When James-Dean earned the scholarship, she enrolled at Central Texas College, which has a satellite campus in the District.
On school days, she wakes up at 4:15 a.m. to take the Metro from Rockville to her work, on the edge of the District’s Washington Highlands neighborhood, so she can use the computer to do homework before the children arrive.
She spends the next eight hours reading stories, changing diapers and playing chase and “ring around the table we go” with toddlers.
By 4 p.m., she’s headed for the Metro again to a child-care center on the other side of the city, where classes go to 9:15 p.m.
Is she going to school so she can get a better job than changing diapers? No, she’s going to school so she can work a job….changing diapers. D.C. created a mandate that daycare workers must have associate’s degrees. Associate’s rather than bachelor’s, because they aren’t completely insane(quote marks added):
In sum, the report says, “teachers” of infants and toddlers require the same level of sophisticated knowledge and skills expected of elementary educators and they should likewise be expected to have bachelor’s degrees.
At the same time, the report urges policymakers to use caution when increasing minimum credentials, to avoid unintended consequences, including workforce shortages, reduced diversity in the profession and pressure on out-of-pocket costs for families.
The District set the minimum credential for lead “teachers” as an associate degree, rather than a bachelor’s,(….)
There is a government-funded scholarship to help current “teachers” pay for their education, but it doesn’t compensate them for the time investment. James-Dean is happy about the “self-improvement” that college provides, but this was not a universal reaction, one of her co-workers has already left due to the requirement. And James-Dean’s story has not reached the happy ending yet, as “counseling and tutoring helped her get through two tough English classes, and she is bracing herself for the math classes she needs to take.” Due presumably to the time requirement, some have chosen online programs they have to pay for themselves. These programs make cheating easier, but also ease the process of bill collecting, one woman found that she was locked out of her courses until she finished paying her bill.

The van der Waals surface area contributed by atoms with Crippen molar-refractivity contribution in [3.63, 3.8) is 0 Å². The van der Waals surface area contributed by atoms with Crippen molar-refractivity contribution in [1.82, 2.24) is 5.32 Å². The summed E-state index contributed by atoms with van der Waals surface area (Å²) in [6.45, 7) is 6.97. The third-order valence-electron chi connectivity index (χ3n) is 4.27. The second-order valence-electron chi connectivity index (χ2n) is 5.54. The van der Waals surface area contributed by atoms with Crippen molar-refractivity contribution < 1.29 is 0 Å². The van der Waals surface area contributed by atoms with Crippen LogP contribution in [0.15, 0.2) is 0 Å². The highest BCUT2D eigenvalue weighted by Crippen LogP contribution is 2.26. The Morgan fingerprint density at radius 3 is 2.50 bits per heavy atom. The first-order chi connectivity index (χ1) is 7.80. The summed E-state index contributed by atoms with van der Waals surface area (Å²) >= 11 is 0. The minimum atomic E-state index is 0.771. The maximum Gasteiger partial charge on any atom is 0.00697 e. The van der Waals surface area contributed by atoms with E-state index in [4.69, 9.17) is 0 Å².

The article also notes that:
(…)the scholarship reduces turnover, a serious challenge for the field. For every year that an employer supports an employee’s education, the employee must commit to another year of work.
I’m sure the employees just love that. Because turnover is bad, don’t you know? How can we see it from any perspective other than the employer’s?
The end result of all this is more jobs which don’t create any value for society, paid for by taxpayer monies and making daycare more expensive. But there’s a good chance this mandate may not ever be enforced. It doesn’t take effect until 2020, and the New Republic claims that “their[sic] will be a waiver for longtime employees who can make the case that getting a degree isn’t feasible for them.” If by the time 2020 rolls around half the workers haven’t completed their degrees yet, they may decide to extend that waiver to everyone. They won’t repeal it, though, these aren’t people who ever admit to making mistakes.
In the meantime, damage has already been done, with at least one worker quitting her job due to the requirement. There will be many more.